Neurologist Questions Pediatrics

My baby blinks excessively. What's wrong?

My baby is 7 months old. Recently he has been blinking excessively and has a concerned look in his eyebrows. What's wrong with him? What can I do?

11 Answers

Most cases are due to dry eyes. Rarely underlying eye or brain disease. Suggest evaluation by pediatric ophthalmologist & go from there. Good luck!
Excessive blinking is common in children under 6 years of age. It can appear suddenly and can last about 6 months. As long as baby follows movement with his eyes and is doing well in all other aspects of development, you can just monitor for now. If it does not resolve within 6 months, get his doctor to check.
Can't tell for sure. You could get his pediatrician to examine him.
It could be a disease that causes dry eyes, check with a pediatric ophthalmologist or a pediatric neurologist.
If the baby has never done this before, I would have them checked out by a pediatrician or family practice physician to make sure they do not have a foreign body in the eye. Sometimes children will learn behaviors at that age and repeat them frequently to get a reaction from others, but it would be best to make sure nothing else is going on.
A pediatric ophthalmologist will be able to diagnose the cause of the symptoms. A thorough exam will be performed. If there is a problem such as an ingrown eyelash, corneal abrasion (scratch on the front surface of the eye), conjunctivitis (pink eye), foreign body in the eye, or eye dryness, this can easily be diagnosed by performing an examination with an instrument called a slit lamp. This is a special microscope used to magnify the eye. If glasses are needed, this can also be easily detected. Any strabismus (in turning or out turning of the eye) will be diagnosed when the ophthalmologist examines the eye movements.

If an abrasion (scratch of the cornea) or conjunctivitis (inflammation of the red part of the eye and blood vessels on the white sclera) is diagnosed, eye drops or ointment may be given. Glasses may be prescribed if the excessive blinking is caused by blurry vision.

A habitual tic is a small, voluntary body movement. It may be caused by, among other things, stress, fatigue or boredom. It usually affects both eyes at the same time. It affects boys twice as often as girls, with the average age of 5 years when it first appears. It is a benign condition that will resolve without treatment, usually within weeks to years, often recurring intermittently. There is no neurologic cause, and further evaluation and brain scans are not necessary. If the child displays multiple tics and/or auditory (vocal) tics, an appointment with a Neurologist is indicated.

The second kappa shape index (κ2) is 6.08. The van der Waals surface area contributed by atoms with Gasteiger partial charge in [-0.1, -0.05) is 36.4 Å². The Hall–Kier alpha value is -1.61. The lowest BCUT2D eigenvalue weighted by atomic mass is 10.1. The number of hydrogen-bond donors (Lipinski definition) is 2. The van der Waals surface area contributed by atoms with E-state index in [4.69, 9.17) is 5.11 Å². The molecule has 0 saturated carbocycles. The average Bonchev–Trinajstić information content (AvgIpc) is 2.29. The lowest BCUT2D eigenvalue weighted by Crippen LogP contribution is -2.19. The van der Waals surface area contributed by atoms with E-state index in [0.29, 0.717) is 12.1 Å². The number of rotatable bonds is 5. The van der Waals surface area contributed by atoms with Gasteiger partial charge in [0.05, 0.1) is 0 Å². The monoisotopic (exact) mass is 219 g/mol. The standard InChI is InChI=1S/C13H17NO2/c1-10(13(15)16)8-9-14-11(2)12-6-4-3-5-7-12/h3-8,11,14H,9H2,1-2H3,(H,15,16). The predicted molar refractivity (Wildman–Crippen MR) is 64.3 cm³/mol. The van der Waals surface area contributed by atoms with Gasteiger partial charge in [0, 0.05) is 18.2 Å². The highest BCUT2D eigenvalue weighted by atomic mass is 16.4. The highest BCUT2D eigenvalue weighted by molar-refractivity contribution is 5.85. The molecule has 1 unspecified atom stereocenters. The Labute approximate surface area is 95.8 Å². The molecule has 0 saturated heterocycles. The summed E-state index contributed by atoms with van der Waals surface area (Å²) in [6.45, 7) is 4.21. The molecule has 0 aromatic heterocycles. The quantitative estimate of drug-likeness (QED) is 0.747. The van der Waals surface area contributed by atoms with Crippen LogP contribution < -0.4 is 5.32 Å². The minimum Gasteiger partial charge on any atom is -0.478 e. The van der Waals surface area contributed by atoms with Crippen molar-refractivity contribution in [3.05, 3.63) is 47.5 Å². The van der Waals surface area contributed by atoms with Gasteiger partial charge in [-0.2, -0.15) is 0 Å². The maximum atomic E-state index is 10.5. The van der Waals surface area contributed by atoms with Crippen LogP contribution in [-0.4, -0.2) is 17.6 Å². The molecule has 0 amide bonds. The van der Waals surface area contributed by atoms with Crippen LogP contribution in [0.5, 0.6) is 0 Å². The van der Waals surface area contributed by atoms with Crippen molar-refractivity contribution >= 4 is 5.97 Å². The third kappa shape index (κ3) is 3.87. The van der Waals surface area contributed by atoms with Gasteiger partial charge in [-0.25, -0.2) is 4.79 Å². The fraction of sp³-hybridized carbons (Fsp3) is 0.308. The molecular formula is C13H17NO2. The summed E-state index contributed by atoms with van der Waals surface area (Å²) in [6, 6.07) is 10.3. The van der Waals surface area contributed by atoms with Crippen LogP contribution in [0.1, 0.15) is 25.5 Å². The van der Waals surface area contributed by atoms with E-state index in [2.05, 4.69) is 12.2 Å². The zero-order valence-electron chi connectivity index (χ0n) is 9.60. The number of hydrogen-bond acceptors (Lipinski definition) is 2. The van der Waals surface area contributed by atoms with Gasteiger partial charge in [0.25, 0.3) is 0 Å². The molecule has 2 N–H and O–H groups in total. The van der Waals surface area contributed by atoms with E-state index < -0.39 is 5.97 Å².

Baby with excessive blinking: this might be normal, but sometimes could be due to a seizure disorder. The baby should be seen by a pediatric neurologist. I would recommend university hospital. You might want to pursue University hispiral pediatric neurology department.
Excessive Blinking in a baby is usually caused by a problem in the eyelids or front surface of the eye. I would recommend you have your child seen by your pediatrician or a pediatric ophthalmologist. The provider will be able to look at your baby’s eyes under a special light (a slit lamp) to make sure your baby doesn’t have an ingrown eyelash, a scratch on the front of the eye, and eye infection, a foreign body or just dry eyes.
This is something you may want to see your doctor in person for- sometimes blinking is just that (especially in a baby at this age- he may have just realized that he can control his own blinking, and is just doing it because it's new and fun!) but can also be a sign of other problems. Without seeing your child, it would be difficult for me to say.
It could be due to a light sensitivity. Otherwise, he's likely just making
funny faces.
Excessive blinking could be caused by problems with the eyelids or the conjunctival surface that is the white part of the eye, decreased tear production or any problems with vision or eyelashes turning inward or foreign body in eye and sometimes it could just be tics. You need to see an ophthalmologist to diagnose what actually is causing it.